Observing Immigrant and Refugee Children: What’s Different?

graybridge-malkam-cnc-staffbSPO Highlight: Graybridge Malkam CNC Program

Observations are key to supporting the development of every child. This is especially true for immigrant and refugee children settling into their new country. Yet, for newcomer children, observation takes on an added dimension of complexity.

Ann Hutchings is supervisor at the Graybridge Malkam CNC program in Ottawa. She believes there are a few key things to consider when observing immigrant and refugee children:

1. Don’t assume that a first glance gives the whole picture

Initial observations often do not reflect a newcomer child’s development and ability. The culture shock, stress and trauma often associated with moving to a new country can affect a child’s behaviour. For some, it can be their first experience with child care. Even for non-newcomer children, starting care is a major adjustment and often an upset. For immigrant and refugee children, they are also faced with:

  • a new environment
  • a new language
  • a new culture
  • new people
  • loss of possessions
  • loss of familiarity
  • loss of family members
  • loss of community

A shift in an educator’s approach can help deal with settlement issues. In Graybridge Malkam’s program, that means stop, take stock, and spend time helping each new child settle. Hutchings suggests that watching a child carefully over an extended period of time often reveals:

  • patterns of play
  • friendships that you might not have been aware of
  • sources of children’s frustration or negative behaviour

She points out that, “Careful, ongoing attention allows you to notice what might otherwise be missed and to see children in their rich complexity. The alternative is to collect simplistic observations that all look the same and could be about any child.“                                       

2. Not meeting milestones…or regression?

The upheaval of settling in a new country can also have a temporary effect on a child’s development. When newcomer children first enter the program, CNC staff often see regression. Common examples include:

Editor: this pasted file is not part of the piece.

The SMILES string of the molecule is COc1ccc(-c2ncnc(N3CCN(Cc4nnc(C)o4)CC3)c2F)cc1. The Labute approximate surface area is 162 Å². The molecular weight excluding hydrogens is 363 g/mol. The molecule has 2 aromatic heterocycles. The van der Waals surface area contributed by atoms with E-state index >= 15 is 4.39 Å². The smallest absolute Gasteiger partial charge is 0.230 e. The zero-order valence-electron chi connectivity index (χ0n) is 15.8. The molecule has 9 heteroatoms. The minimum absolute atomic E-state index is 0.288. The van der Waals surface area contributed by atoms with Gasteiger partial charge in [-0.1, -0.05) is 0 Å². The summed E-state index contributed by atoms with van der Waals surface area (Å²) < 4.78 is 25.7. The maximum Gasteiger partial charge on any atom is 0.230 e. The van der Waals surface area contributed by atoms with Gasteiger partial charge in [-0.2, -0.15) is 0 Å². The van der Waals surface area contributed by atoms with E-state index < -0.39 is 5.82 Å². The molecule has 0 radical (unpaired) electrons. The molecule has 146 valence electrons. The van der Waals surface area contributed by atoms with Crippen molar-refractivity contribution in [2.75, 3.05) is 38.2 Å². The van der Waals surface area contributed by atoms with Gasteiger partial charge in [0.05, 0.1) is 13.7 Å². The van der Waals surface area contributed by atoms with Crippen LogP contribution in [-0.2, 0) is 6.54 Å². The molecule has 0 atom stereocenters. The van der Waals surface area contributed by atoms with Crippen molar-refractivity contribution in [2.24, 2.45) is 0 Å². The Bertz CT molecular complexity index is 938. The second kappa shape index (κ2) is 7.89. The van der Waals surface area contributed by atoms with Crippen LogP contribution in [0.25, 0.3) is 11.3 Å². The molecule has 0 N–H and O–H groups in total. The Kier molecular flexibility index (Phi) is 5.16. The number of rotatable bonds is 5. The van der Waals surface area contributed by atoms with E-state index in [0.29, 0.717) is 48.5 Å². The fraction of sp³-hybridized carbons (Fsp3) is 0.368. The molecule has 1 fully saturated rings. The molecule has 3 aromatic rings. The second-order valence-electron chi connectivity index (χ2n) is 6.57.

• going back to diapers after being toilet trained
  • reverting to baby talk, scribbling, or using a bottle
  • needing to carry a comfort toy or blanket
  • trouble entering play
  • a strong need for sensory play

At Graybridge Malcolm, caregivers do not assume that children who are new the program have not yet met these milestones. They know that these behaviours and needs can be temporary, stress coping mechanisms. Hutchings finds that it can take months for a child to get comfortable enough to behave more naturally. This makes it important to find out about a child from the family and wait to assess.

3. The role of culture and bias

When observing children, it’s importance to stay aware of culture and your own personal bias. Hutchings reminds us of the stresses that newcomer families are often dealing with:

  • new environment and culture
  • changes in family dynamics and social status
  • financial challenges

Caregivers need to be objective and make sure their own bias doesn’t affect their observation.

All the changes in newcomer children’s lives can affect their communications, actions and interactions. To conduct a proper observation, Hutchings says, “You have to take into account that these are not settled children yet.” And, when you adjust your approach to observations, you can better support their development and settlement.